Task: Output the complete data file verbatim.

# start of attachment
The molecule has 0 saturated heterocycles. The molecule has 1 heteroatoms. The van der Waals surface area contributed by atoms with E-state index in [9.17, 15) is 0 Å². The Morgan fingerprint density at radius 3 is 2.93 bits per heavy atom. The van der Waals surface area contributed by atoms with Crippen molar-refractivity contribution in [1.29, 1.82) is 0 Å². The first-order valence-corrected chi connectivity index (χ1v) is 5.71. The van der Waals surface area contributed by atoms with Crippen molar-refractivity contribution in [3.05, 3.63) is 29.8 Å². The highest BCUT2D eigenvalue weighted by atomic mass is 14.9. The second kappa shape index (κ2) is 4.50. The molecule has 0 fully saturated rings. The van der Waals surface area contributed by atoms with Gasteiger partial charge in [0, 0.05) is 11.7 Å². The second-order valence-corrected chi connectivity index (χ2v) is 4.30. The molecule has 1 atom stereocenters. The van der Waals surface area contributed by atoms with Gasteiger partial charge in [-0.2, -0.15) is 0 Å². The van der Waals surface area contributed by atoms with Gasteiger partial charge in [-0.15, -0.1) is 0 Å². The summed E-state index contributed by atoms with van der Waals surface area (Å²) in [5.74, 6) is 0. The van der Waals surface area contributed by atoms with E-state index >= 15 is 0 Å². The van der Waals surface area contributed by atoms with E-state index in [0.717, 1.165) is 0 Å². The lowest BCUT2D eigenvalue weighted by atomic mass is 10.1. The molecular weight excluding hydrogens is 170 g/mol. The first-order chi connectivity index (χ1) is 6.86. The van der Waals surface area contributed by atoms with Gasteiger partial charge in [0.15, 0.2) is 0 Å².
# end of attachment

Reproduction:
The molecule has 0 saturated heterocycles. The molecule has 1 heteroatoms. The van der Waals surface area contributed by atoms with E-state index in [9.17, 15) is 0 Å². The Morgan fingerprint density at radius 3 is 2.93 bits per heavy atom. The van der Waals surface area contributed by atoms with Crippen molar-refractivity contribution in [1.29, 1.82) is 0 Å². The first-order valence-corrected chi connectivity index (χ1v) is 5.71. The van der Waals surface area contributed by atoms with Crippen molar-refractivity contribution in [3.05, 3.63) is 29.8 Å². The highest BCUT2D eigenvalue weighted by atomic mass is 14.9. The second kappa shape index (κ2) is 4.50. The molecule has 0 fully saturated rings. The van der Waals surface area contributed by atoms with Gasteiger partial charge in [0, 0.05) is 11.7 Å². The second-order valence-corrected chi connectivity index (χ2v) is 4.30. The molecule has 1 atom stereocenters. The van der Waals surface area contributed by atoms with Gasteiger partial charge in [-0.2, -0.15) is 0 Å². The van der Waals surface area contributed by atoms with Gasteiger partial charge in [-0.15, -0.1) is 0 Å². The summed E-state index contributed by atoms with van der Waals surface area (Å²) in [5.74, 6) is 0. The van der Waals surface area contributed by atoms with E-state index >= 15 is 0 Å². The van der Waals surface area contributed by atoms with E-state index in [0.717, 1.165) is 0 Å². The lowest BCUT2D eigenvalue weighted by atomic mass is 10.1. The molecular weight excluding hydrogens is 170 g/mol. The first-order chi connectivity index (χ1) is 6.86. The van der Waals surface area contributed by atoms with Gasteiger partial charge in [0.15, 0.2) is 0 Å².